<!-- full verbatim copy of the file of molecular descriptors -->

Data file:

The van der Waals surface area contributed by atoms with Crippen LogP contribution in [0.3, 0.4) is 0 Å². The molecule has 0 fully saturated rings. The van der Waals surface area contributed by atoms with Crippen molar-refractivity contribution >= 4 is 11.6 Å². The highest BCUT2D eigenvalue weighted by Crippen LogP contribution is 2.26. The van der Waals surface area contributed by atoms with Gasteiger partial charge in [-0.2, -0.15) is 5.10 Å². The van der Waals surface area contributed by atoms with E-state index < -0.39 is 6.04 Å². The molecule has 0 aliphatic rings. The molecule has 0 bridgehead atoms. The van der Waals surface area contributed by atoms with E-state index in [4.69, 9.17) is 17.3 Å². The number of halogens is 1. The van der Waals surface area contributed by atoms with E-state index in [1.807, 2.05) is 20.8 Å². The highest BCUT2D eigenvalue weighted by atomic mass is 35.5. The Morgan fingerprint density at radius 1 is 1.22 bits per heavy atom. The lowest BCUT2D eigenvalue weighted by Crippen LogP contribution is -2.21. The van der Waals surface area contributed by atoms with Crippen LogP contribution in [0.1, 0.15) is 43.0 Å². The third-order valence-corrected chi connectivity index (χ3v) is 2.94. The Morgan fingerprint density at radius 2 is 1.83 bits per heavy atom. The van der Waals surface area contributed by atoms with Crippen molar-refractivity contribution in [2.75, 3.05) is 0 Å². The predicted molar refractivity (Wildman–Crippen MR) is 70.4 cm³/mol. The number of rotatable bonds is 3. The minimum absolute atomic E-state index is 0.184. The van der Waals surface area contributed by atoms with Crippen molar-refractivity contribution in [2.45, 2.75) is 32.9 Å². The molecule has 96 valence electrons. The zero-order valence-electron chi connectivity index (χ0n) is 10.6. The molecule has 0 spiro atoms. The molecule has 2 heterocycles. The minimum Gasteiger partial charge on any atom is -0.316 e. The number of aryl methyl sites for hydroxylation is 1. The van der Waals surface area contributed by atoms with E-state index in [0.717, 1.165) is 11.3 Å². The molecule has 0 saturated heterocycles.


The van der Waals surface area contributed by atoms with Crippen LogP contribution in [0.3, 0.4) is 0 Å². The molecule has 0 fully saturated rings. The van der Waals surface area contributed by atoms with Crippen molar-refractivity contribution >= 4 is 11.6 Å². The highest BCUT2D eigenvalue weighted by Crippen LogP contribution is 2.26. The van der Waals surface area contributed by atoms with Gasteiger partial charge in [-0.2, -0.15) is 5.10 Å². The van der Waals surface area contributed by atoms with E-state index < -0.39 is 6.04 Å². The molecule has 0 aliphatic rings. The molecule has 0 bridgehead atoms. The van der Waals surface area contributed by atoms with E-state index in [4.69, 9.17) is 17.3 Å². The number of halogens is 1. The van der Waals surface area contributed by atoms with E-state index in [1.807, 2.05) is 20.8 Å². The highest BCUT2D eigenvalue weighted by atomic mass is 35.5. The Morgan fingerprint density at radius 1 is 1.22 bits per heavy atom. The lowest BCUT2D eigenvalue weighted by Crippen LogP contribution is -2.21. The van der Waals surface area contributed by atoms with Crippen LogP contribution in [0.1, 0.15) is 43.0 Å². The third-order valence-corrected chi connectivity index (χ3v) is 2.94. The Morgan fingerprint density at radius 2 is 1.83 bits per heavy atom. The van der Waals surface area contributed by atoms with Crippen molar-refractivity contribution in [2.75, 3.05) is 0 Å². The predicted molar refractivity (Wildman–Crippen MR) is 70.4 cm³/mol. The number of rotatable bonds is 3. The minimum absolute atomic E-state index is 0.184. The van der Waals surface area contributed by atoms with Crippen molar-refractivity contribution in [2.45, 2.75) is 32.9 Å². The molecule has 96 valence electrons. The zero-order valence-electron chi connectivity index (χ0n) is 10.6. The molecule has 0 spiro atoms. The molecule has 2 heterocycles. The minimum Gasteiger partial charge on any atom is -0.316 e. The number of aryl methyl sites for hydroxylation is 1. The van der Waals surface area contributed by atoms with E-state index in [0.717, 1.165) is 11.3 Å². The molecule has 0 saturated heterocycles.